Rent The Killing Fields (1984)

3.9 of 5 from 258 ratings
2h 16min
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Directed by Roland Joffe and brilliantly scripted by Bruce Robinson, 'The Killing Fields ' is based on the true story of the relationship between Sydney Schanberg (Sam Waterston), a Pulitzer Prize winning New York Times correspondent, and Dith Pran (Haing S. Ngor), the Cambodian aide who remains behind following the evacuation of Cambodian citizens by the US army.
, , , , , , , , , Katherine Krapum Chey, Oliver Pierpaoli, Edward Entero Chey, , , Lambool Dtangpaibool, , , , ,
David Puttnam
Bruce Robinson
Jim Clark, Chris Menges, Clive Winter, Bill Rowe, Ian Fuller, Dr Haing S Ngor, Fred Cramer, Tommie Manderson, Mike Oldfield, Roy Walker
Universal Pictures
A History of Films Inspired by Magazine Articles, BAFTA Nominations Competition 2023, BAFTA Nominations Competition 2024, Oscar Nominations Competition 2024, Oscar's Two-Time Club, Remembering Julian Sands and Frederic Forrest, The Instant Expert's Guide to William Wyler, Top 100 BFI Films

1985 BAFTA Best Actor

1985 BAFTA Best Adapted Screen Play

1985 BAFTA Best Production Design

1985 BAFTA Best Cinematography

1985 BAFTA Best Editing

1985 BAFTA Best Sound

1985 Oscar Best Supporting Actor

1985 Oscar Best Cinematography

1985 Oscar Best Editing

Release Date:
Run Time:
136 minutes
English Dolby Digital 2.0, English LPCM Stereo
DVD Regions:
Region 2
Aspect Ratio:
Full Screen 1.33:1 / 4:3
  • Original trailer
  • History timeline - Showing the major historical events of the time in Cambodia
  • Director filmography
Release Date:
Run Time:
142 minutes
English DTS-HD Master Audio 5.1
English Hard of Hearing
Aspect Ratio:
Widescreen 1.85:1
BLU-RAY Regions:
  • Brand New Interview with Director Roland Joffe
  • Brand New Interview with Bruce Robinson
  • Commentary with Director Roland Joffe
  • Interview with Lord Puttnam
  • Trailer

More like The Killing Fields

Reviews (3) of The Killing Fields

Perhaps one of the best anti-war films - The Killing Fields review by RP

Spoiler Alert

I saw this at the cinema way back in 1985, and watching it again reinforced the lasting impression that it made on me then and has stayed with me for over 25 years. Beautifully photographed, it is perhaps one of the best anti-war films ever made.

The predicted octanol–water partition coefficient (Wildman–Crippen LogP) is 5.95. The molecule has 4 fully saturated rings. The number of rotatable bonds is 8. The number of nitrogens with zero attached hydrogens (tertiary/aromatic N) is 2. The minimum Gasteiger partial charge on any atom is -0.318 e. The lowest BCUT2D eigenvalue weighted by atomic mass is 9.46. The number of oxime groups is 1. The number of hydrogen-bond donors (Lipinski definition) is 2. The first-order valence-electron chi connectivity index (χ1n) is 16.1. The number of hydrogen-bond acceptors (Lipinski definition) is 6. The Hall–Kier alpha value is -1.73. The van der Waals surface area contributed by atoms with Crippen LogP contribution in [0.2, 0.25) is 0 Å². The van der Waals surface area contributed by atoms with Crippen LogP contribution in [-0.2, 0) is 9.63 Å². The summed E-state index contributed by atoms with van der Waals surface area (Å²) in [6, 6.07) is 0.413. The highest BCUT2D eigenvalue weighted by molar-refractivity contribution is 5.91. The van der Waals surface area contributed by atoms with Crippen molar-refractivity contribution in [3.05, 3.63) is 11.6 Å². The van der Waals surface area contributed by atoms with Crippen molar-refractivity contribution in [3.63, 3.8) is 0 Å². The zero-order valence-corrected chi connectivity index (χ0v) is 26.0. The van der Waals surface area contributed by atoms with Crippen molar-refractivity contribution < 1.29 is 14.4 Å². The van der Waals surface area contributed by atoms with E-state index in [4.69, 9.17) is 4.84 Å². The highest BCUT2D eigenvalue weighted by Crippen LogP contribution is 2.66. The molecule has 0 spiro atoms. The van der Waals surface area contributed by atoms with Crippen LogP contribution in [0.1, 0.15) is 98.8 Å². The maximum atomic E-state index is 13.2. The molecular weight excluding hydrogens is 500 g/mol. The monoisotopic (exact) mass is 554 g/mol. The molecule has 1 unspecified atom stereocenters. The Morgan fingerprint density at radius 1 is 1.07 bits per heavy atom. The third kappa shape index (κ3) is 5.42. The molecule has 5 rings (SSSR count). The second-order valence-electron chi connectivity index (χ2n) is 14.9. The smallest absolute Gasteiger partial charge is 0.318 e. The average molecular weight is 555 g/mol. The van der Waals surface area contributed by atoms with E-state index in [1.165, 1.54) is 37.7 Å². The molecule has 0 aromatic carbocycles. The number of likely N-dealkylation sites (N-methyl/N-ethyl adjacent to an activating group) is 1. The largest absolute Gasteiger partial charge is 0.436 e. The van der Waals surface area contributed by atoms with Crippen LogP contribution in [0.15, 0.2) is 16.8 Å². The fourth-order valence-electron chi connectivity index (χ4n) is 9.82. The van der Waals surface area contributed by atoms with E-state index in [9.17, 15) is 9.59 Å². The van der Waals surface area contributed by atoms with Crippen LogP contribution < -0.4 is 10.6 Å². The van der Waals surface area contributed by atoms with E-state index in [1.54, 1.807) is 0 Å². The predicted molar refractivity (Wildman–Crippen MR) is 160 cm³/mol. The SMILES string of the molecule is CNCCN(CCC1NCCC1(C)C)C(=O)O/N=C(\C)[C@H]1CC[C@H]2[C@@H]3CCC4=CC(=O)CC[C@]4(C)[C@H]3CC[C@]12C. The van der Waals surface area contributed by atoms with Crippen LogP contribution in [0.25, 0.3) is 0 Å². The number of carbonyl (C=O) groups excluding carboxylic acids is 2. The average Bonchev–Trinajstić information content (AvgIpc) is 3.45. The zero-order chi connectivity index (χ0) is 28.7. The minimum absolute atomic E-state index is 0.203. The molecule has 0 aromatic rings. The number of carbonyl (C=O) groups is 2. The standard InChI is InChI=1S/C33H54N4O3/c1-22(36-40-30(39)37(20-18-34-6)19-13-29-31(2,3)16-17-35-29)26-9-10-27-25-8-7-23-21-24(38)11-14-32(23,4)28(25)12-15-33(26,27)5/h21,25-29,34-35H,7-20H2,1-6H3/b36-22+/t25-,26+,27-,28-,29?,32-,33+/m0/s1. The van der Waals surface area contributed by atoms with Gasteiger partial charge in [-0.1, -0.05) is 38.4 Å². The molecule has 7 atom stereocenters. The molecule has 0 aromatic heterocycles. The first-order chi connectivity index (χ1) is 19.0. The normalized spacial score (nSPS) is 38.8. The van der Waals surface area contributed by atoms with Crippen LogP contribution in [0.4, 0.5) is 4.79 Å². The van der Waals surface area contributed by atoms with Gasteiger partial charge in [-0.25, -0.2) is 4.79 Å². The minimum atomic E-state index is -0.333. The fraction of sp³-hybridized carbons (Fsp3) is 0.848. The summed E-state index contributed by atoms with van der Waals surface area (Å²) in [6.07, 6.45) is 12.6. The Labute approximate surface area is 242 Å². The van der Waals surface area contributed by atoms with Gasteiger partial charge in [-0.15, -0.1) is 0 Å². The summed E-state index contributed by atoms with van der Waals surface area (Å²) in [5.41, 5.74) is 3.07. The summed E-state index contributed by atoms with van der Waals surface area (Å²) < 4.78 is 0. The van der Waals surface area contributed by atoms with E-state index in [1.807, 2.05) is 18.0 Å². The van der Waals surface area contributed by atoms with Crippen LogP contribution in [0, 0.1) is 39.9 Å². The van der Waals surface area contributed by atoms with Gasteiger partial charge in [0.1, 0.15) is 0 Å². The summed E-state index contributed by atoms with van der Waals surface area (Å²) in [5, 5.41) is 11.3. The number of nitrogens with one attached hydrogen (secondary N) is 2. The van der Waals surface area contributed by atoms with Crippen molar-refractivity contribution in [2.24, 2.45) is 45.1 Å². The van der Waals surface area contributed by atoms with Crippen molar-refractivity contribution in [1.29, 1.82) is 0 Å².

Set in the time of the takeover of Cambodia by the Khmer Rouge under the brutal tyrant Pol Pot, it tells the story of Dith Pran, the guide for a party of journalists who is captured when the capital Phnom Penh falls. It pulls few punches as it shows the brutality with which all are treated - but a special fate awaits Dith Pran as he is sent to a re-education camp in the fields - the 'killing fields' of the title. 5/5 stars.

2 out of 2 members found this review helpful.

Historically interesting, brutal but slow. - The Killing Fields review by JD

Spoiler Alert

I did not know the history of the American invasion of Cambodia nor the exact politics of the Khmer Rouge. This film shows all too graphically the systematic genocide as a result of American incompetence and then in its wake a fanatical regime of terror. There is a lot wrong with this film though. The American and Cambodian accents are hard to understand. Fortunately there are subtitles. The plot although historically fascinating is slow and any drama is solely because of the bleak terrifying brutality of the situation not because of any plot twist or development. The relationships between the characters is critical to the plot but is not convincingly pulled together.The 2 hours 20 minutes pass slowly.

1 out of 2 members found this review helpful.

A Shocking Image of Reality - The Killing Fields review by CV

Spoiler Alert

This film emphasises the importance of international reporting particularly when its content is adverse to the reputation of the reporter's own country. I remember the reporting of the Vietnam War on television as it happened but was confused about the involvement of Cambodia. The Americans helped themselves to chasing the Khmer Rouge into Cambodia which involved clumsy indiscriminate bombing of innocent civilians. The second half of the film reveals just what the Killing Fields were.

The filming, often on the run, like reporting footage gives, a strong immanence and brutal reality to the subject. Like other reviewers' experience it leaves a lasting impression and strong cathartic response. The music by Gary Oldfield is often haunting and disturbing and accompanying the helicopter sequences especially creates a strangely alien-like apparition. The choice of John Lennon's Imagine towards the end is quite gauche and frustrating however!

1 out of 1 members found this review helpful.

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